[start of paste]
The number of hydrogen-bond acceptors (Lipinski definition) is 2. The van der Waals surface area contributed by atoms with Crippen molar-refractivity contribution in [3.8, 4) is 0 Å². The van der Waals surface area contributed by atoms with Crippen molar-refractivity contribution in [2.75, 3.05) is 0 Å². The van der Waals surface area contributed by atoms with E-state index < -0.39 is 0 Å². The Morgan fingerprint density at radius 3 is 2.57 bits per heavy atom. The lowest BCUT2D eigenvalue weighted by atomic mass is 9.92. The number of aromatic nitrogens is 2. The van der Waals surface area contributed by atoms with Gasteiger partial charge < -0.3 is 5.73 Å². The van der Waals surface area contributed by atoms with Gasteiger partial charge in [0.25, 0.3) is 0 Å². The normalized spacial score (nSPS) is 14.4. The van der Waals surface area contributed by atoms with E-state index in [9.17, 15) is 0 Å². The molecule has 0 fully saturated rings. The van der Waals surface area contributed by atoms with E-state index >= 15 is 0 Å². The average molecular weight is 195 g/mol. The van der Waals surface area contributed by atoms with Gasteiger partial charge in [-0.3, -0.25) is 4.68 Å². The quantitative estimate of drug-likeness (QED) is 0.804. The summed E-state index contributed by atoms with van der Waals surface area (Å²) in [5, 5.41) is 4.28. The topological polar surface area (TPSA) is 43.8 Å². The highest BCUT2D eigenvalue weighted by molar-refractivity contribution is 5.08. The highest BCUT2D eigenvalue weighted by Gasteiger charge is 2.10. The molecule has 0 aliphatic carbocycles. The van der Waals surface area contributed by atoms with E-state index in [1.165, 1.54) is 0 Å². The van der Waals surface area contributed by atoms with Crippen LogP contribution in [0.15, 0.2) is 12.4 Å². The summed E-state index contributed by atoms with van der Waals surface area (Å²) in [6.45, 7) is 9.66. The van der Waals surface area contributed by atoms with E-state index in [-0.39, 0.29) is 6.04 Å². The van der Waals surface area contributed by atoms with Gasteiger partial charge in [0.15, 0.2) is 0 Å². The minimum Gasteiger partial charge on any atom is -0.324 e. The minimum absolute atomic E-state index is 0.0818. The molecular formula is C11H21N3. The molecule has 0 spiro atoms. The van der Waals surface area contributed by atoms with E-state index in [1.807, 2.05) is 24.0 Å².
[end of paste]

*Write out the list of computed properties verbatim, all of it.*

The number of hydrogen-bond acceptors (Lipinski definition) is 2. The van der Waals surface area contributed by atoms with Crippen molar-refractivity contribution in [3.8, 4) is 0 Å². The van der Waals surface area contributed by atoms with Crippen molar-refractivity contribution in [2.75, 3.05) is 0 Å². The van der Waals surface area contributed by atoms with E-state index < -0.39 is 0 Å². The Morgan fingerprint density at radius 3 is 2.57 bits per heavy atom. The lowest BCUT2D eigenvalue weighted by atomic mass is 9.92. The number of aromatic nitrogens is 2. The van der Waals surface area contributed by atoms with Gasteiger partial charge < -0.3 is 5.73 Å². The van der Waals surface area contributed by atoms with Gasteiger partial charge in [0.25, 0.3) is 0 Å². The normalized spacial score (nSPS) is 14.4. The van der Waals surface area contributed by atoms with E-state index in [9.17, 15) is 0 Å². The molecule has 0 fully saturated rings. The van der Waals surface area contributed by atoms with E-state index >= 15 is 0 Å². The average molecular weight is 195 g/mol. The van der Waals surface area contributed by atoms with Gasteiger partial charge in [-0.3, -0.25) is 4.68 Å². The quantitative estimate of drug-likeness (QED) is 0.804. The summed E-state index contributed by atoms with van der Waals surface area (Å²) in [5, 5.41) is 4.28. The topological polar surface area (TPSA) is 43.8 Å². The highest BCUT2D eigenvalue weighted by molar-refractivity contribution is 5.08. The highest BCUT2D eigenvalue weighted by Gasteiger charge is 2.10. The molecule has 0 aliphatic carbocycles. The van der Waals surface area contributed by atoms with E-state index in [1.165, 1.54) is 0 Å². The van der Waals surface area contributed by atoms with Crippen LogP contribution in [0.15, 0.2) is 12.4 Å². The summed E-state index contributed by atoms with van der Waals surface area (Å²) in [6.45, 7) is 9.66. The van der Waals surface area contributed by atoms with E-state index in [-0.39, 0.29) is 6.04 Å². The van der Waals surface area contributed by atoms with Gasteiger partial charge in [0.15, 0.2) is 0 Å². The minimum Gasteiger partial charge on any atom is -0.324 e. The minimum absolute atomic E-state index is 0.0818. The molecular formula is C11H21N3. The molecule has 0 spiro atoms. The van der Waals surface area contributed by atoms with E-state index in [1.807, 2.05) is 24.0 Å².